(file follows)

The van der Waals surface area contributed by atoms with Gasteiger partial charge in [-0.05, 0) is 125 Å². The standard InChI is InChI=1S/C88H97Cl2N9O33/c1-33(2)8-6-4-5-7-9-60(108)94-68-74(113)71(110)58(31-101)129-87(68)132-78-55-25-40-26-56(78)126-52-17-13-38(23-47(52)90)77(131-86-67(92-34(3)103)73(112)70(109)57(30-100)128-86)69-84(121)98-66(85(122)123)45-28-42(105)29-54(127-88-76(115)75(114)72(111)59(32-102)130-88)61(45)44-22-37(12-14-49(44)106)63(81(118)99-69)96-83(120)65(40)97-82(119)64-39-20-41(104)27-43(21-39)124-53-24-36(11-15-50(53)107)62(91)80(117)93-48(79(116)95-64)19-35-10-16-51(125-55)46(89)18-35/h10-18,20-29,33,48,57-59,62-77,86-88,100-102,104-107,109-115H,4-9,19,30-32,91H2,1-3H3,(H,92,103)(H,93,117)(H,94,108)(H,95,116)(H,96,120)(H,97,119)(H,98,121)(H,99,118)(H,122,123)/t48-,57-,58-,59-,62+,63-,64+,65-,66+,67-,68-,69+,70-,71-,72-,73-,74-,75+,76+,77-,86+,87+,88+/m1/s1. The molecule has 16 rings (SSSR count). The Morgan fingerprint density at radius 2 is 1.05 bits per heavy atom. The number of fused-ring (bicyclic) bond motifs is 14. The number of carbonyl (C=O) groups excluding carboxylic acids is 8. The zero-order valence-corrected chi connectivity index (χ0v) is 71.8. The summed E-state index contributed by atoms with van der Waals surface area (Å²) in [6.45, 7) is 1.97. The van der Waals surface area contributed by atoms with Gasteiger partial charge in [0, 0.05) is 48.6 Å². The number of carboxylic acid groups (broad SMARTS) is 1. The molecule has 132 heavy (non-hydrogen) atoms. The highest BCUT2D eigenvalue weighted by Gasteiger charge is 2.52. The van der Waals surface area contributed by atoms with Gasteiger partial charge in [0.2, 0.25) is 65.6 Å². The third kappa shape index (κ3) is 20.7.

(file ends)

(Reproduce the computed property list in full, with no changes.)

The van der Waals surface area contributed by atoms with Gasteiger partial charge in [-0.05, 0) is 125 Å². The standard InChI is InChI=1S/C88H97Cl2N9O33/c1-33(2)8-6-4-5-7-9-60(108)94-68-74(113)71(110)58(31-101)129-87(68)132-78-55-25-40-26-56(78)126-52-17-13-38(23-47(52)90)77(131-86-67(92-34(3)103)73(112)70(109)57(30-100)128-86)69-84(121)98-66(85(122)123)45-28-42(105)29-54(127-88-76(115)75(114)72(111)59(32-102)130-88)61(45)44-22-37(12-14-49(44)106)63(81(118)99-69)96-83(120)65(40)97-82(119)64-39-20-41(104)27-43(21-39)124-53-24-36(11-15-50(53)107)62(91)80(117)93-48(79(116)95-64)19-35-10-16-51(125-55)46(89)18-35/h10-18,20-29,33,48,57-59,62-77,86-88,100-102,104-107,109-115H,4-9,19,30-32,91H2,1-3H3,(H,92,103)(H,93,117)(H,94,108)(H,95,116)(H,96,120)(H,97,119)(H,98,121)(H,99,118)(H,122,123)/t48-,57-,58-,59-,62+,63-,64+,65-,66+,67-,68-,69+,70-,71-,72-,73-,74-,75+,76+,77-,86+,87+,88+/m1/s1. The molecule has 16 rings (SSSR count). The Morgan fingerprint density at radius 2 is 1.05 bits per heavy atom. The number of fused-ring (bicyclic) bond motifs is 14. The number of carbonyl (C=O) groups excluding carboxylic acids is 8. The zero-order valence-corrected chi connectivity index (χ0v) is 71.8. The summed E-state index contributed by atoms with van der Waals surface area (Å²) in [6.45, 7) is 1.97. The van der Waals surface area contributed by atoms with Gasteiger partial charge in [0, 0.05) is 48.6 Å². The number of carboxylic acid groups (broad SMARTS) is 1. The molecule has 132 heavy (non-hydrogen) atoms. The highest BCUT2D eigenvalue weighted by Gasteiger charge is 2.52. The van der Waals surface area contributed by atoms with Gasteiger partial charge in [0.2, 0.25) is 65.6 Å². The third kappa shape index (κ3) is 20.7.